A leading British Pakistani barrister, who rose to fame winning a record number of human rights and immigration law cases in Britain’s higher courts has been appointed as an Immigration judge and Deputy District Judge.
London High Court sources confirmed that Zane Malik has become judge of the First Tier Tribunal.
Zane Malik, 32, was born in Azad Kashmir and studied in Islamabad for A Levels. He later moved to the UK and studied at East London University for his law graduation.
Malik studied bar at the Lincoln’s Inn and started practicing as a barrister at 12 Old Square, Lincoln’s Inn.
There are only a few Pakistani-born lawyers working as judges in the courts across England, but Zane Malik becomes the first judge who was born in Pakistan and then moved to the UK for graduation in law and to join his father’s practice.
To his credit, Zane Malik has won over 250 high profile leading cases in the courts.
He continues to take up cases against the government, but also on its behalf in many cases. Malik also has an established private practice where he offers his legal services. He regularly writes for legal journals, hosts lectures, conferences and contributes to a wide range of legal platforms.
In his capacity as a barrister, Malik regularly appears before the highest courts in England and leads other barristers and legal teams in complex cases.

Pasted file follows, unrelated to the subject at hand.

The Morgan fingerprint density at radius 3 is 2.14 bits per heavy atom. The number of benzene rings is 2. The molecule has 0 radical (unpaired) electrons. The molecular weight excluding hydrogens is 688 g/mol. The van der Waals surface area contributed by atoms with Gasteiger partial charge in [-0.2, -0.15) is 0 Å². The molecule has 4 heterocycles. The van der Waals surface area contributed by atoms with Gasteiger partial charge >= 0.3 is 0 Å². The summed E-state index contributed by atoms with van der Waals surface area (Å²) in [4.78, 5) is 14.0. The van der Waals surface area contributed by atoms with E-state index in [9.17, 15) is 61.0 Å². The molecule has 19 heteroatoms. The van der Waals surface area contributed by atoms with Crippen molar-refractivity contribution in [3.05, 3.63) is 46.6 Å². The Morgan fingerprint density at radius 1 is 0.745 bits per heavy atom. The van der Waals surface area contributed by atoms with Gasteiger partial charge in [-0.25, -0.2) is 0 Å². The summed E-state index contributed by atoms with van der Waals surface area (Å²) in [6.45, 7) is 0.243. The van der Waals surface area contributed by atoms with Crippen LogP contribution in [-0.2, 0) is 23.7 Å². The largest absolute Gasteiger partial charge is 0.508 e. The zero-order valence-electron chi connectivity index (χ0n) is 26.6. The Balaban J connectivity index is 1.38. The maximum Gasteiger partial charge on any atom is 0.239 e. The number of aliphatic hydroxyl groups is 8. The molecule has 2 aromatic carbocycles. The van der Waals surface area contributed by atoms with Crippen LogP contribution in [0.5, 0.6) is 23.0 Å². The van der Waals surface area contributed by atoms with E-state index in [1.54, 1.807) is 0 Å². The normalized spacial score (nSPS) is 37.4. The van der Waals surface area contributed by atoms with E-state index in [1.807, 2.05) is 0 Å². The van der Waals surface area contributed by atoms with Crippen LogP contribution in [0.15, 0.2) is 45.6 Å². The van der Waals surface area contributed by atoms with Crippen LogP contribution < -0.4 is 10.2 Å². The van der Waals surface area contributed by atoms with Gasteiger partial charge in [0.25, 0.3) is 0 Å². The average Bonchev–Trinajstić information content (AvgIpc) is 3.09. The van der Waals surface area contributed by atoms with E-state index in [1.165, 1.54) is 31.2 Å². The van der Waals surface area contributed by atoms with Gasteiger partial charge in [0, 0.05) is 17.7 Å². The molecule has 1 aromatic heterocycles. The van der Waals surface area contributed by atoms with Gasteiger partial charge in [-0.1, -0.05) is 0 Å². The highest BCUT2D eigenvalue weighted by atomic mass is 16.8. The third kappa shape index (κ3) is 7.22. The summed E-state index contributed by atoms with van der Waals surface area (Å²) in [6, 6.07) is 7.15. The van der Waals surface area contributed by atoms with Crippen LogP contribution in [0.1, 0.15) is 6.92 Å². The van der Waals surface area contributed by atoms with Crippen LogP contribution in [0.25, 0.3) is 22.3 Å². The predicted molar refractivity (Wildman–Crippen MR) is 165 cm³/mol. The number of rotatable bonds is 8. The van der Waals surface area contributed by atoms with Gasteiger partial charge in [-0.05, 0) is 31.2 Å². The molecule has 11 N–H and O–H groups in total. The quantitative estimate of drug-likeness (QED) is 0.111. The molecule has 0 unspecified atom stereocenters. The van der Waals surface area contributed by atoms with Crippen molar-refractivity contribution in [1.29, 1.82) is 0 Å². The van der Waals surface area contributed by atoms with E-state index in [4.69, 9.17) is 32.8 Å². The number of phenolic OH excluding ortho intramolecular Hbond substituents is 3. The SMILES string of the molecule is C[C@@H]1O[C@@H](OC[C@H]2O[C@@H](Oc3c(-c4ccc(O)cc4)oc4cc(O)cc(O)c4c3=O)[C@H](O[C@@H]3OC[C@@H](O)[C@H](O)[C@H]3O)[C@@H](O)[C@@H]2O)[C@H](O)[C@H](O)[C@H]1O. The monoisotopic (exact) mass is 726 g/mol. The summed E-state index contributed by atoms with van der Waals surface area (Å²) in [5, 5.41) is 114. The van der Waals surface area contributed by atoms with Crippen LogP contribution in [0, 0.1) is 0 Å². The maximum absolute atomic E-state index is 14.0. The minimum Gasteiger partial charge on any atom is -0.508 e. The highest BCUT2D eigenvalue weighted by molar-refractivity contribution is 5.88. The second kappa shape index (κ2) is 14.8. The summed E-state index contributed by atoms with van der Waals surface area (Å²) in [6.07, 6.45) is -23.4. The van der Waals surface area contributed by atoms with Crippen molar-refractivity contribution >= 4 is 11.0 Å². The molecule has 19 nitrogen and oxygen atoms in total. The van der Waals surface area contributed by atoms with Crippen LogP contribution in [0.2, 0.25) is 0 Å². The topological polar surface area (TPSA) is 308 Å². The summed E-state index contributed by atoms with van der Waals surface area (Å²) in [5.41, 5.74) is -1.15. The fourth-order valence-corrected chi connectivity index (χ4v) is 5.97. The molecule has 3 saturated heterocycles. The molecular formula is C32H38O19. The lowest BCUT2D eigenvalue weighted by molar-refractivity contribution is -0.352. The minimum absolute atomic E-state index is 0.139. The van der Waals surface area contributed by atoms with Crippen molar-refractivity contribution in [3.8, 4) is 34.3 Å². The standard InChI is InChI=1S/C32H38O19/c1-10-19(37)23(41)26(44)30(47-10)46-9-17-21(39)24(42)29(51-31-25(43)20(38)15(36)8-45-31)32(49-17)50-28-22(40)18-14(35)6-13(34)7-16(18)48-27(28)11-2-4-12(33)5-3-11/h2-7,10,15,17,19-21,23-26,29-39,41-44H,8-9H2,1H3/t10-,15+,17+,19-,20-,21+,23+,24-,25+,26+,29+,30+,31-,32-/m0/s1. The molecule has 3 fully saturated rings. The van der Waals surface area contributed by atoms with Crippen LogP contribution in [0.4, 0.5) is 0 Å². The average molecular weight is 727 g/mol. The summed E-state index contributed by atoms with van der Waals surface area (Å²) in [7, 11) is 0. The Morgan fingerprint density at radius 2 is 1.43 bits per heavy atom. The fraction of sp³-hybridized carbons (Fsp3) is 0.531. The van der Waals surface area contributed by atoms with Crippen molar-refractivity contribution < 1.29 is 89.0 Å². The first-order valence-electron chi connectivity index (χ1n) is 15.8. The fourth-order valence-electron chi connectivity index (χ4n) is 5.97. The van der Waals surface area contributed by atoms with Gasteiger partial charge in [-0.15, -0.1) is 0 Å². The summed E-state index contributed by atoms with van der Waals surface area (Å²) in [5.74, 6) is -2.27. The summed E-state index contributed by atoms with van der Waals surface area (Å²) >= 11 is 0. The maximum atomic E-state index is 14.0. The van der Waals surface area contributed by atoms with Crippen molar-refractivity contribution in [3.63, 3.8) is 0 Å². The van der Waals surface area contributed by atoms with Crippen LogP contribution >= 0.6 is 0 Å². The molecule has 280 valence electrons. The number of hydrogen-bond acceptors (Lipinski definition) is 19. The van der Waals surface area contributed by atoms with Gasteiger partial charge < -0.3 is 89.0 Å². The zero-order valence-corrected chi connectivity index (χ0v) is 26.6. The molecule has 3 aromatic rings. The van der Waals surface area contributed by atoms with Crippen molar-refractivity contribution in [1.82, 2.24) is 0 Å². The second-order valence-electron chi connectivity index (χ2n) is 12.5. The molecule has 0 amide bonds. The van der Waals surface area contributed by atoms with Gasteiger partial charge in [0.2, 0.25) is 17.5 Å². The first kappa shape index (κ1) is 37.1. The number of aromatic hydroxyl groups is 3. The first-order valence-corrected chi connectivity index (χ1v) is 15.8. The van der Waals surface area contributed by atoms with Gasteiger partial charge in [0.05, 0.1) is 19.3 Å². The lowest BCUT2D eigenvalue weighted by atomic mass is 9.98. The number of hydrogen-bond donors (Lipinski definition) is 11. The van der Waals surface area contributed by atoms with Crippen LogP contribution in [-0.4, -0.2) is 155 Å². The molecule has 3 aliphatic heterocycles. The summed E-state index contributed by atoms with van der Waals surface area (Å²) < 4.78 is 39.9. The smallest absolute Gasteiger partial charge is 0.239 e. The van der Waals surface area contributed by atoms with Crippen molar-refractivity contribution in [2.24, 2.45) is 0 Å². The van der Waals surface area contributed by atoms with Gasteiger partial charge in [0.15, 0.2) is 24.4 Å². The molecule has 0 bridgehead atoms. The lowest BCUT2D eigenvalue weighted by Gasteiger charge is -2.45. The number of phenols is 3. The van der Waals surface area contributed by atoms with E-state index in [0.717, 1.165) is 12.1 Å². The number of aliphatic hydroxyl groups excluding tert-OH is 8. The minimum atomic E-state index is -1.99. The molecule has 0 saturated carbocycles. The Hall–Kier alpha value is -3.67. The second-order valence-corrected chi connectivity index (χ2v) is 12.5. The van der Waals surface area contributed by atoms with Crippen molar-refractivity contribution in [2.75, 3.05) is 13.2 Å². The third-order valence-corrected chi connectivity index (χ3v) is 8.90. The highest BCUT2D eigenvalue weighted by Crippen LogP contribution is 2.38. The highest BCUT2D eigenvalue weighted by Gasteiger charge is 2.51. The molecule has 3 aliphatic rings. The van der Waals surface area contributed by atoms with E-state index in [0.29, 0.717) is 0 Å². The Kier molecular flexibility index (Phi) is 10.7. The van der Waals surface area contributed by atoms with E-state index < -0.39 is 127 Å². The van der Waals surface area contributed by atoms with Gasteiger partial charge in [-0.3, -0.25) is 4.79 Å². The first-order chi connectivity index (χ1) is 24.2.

Malik’s other notable achievements include being appointed as a Barrister for the UK government and the Crown. Over 250 of his cases have been reported and this means that the courts have considered such cases to be of great public importance.
He did his training at a leading set of Chambers in Chancery Lane and practiced from here until 2018.
Zane Malik is the son of well-known immigration lawyer Dr Malik Akbar.
Zane Malik leads cases with emphasis on immigration, asylum, nationality, EU and regulatory law and he is one of the Attorney General’s Panel Counsel to the Crown.
He acts regularly at the highest level, both for and against the government.
Only two months ago, he represented the Home Office against a high profile immigration case brought to the court by a group of over 2000 professional immigrants from Pakistan, India and Bangladesh.